"College degrees are out of reach for many Americans, and you shouldn't need a college diploma to have economic security. We need new, accessible job-training solutions—from enhanced vocational programs to online education—to help America recover and build," wrote Kent Walker, SVP of Global Affairs at Google, in a release.
By the courses' end, students will have created hands-on projects to build their portfolio and will receive a certificate of completion. In the release, Walker states that Goggle will consider the certification as "equivalent of a four-year degree" for job seekers. The current IT support course has credit recommendation from the American Council on Education, meaning it may be possible for students to translate the certificate into some college credits. No word on whether the new courses will also have credit recommendation.
"Launched in 2018, the Google IT Certificate program has become the single most popular certificate on Coursera, and thousands of people have found new jobs and increased their earnings after completing the course," Walker added.
As part of the initiative, Google.org, the company's charity branch, has committed $10 million in job training grants. The grants will go to Google's nonprofit partners, such as YWCA, JFF, and NPower, to help women, veterans, and underrepresented groups obtain jobs skills relevant to today's in-demand positions.
An improved educational pipeline?
The need for middle-skills will grow as the American workforce continues to digitize at an extraordinary rate. According to the Brookings Institution, in 2002 just 5 percent of jobs studied—which covered 90 percent of the workforce—required high-digital skills while 40 percent required medium-level skills. By 2016, that percentage rose to 23 and 48 respectively. In the same period, jobs requiring low-digital skills fell precipitously, from 56 to 30 percent. Beyond rapid job growth and competitive advantage, those with the skills are set to reap the economic rewards.
But more needs to be done.
As of this writing, more than 275,000 people have enrolled in Google's IT Support course, but it's unclear how many companies will accept the certificate as proof of capability. While Google and its Employer Consortium, a group of employers who connect with Google to find prospective candidates, may consider the certificate equivalent to a four-year degree, MOOC certifications lack the universality of either associate's or bachelor's degrees. Without mainstream acceptance, graduates may be contending with each other within a puddle of prospective companies, not the vast, oceanic marketplace of corporate America.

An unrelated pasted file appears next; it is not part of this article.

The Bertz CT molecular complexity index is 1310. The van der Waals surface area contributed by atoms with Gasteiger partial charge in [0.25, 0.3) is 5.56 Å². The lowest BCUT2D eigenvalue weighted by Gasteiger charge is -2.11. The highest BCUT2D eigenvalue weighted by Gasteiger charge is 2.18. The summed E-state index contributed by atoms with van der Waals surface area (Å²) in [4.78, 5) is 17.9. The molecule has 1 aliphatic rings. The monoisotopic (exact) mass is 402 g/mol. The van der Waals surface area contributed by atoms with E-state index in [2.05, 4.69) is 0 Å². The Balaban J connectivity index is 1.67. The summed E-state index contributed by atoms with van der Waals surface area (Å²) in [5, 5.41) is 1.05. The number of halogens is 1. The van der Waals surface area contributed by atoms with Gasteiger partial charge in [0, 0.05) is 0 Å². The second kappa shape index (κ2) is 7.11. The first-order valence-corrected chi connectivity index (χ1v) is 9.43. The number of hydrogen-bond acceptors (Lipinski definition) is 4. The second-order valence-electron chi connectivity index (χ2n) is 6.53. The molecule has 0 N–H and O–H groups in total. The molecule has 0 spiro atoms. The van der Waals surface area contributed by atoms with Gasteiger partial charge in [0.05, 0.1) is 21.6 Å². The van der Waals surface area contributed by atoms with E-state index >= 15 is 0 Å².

And the COVID-19 pandemic hasn't halted but accelerated digitalization as companies widely adopt new technological trends to survive. Many of the 20 million unemployed Americans may suddenly need to upskill or even find their jobs outsourced to the digital realm. They'll need a quick, yet employer recognized, means to acquire new skills to help find work.
Ten million dollars will buy Google—a company valued at one trillion dollars—a nice commemorative brick in the path to a solution and hopefully help many lives. But we have many miles of work to go.
Google is probably wrong about your health condition.
- Thirty-six different international mobile and internet-based symptom checkers gave a correct diagnosis as the top result only 36 percent of the time.
- Web advice on when and where to seek healthcare treatment was correct 49 percent of the time.
- It's been estimated that Google's health related searches approximate to 70,000 every minute.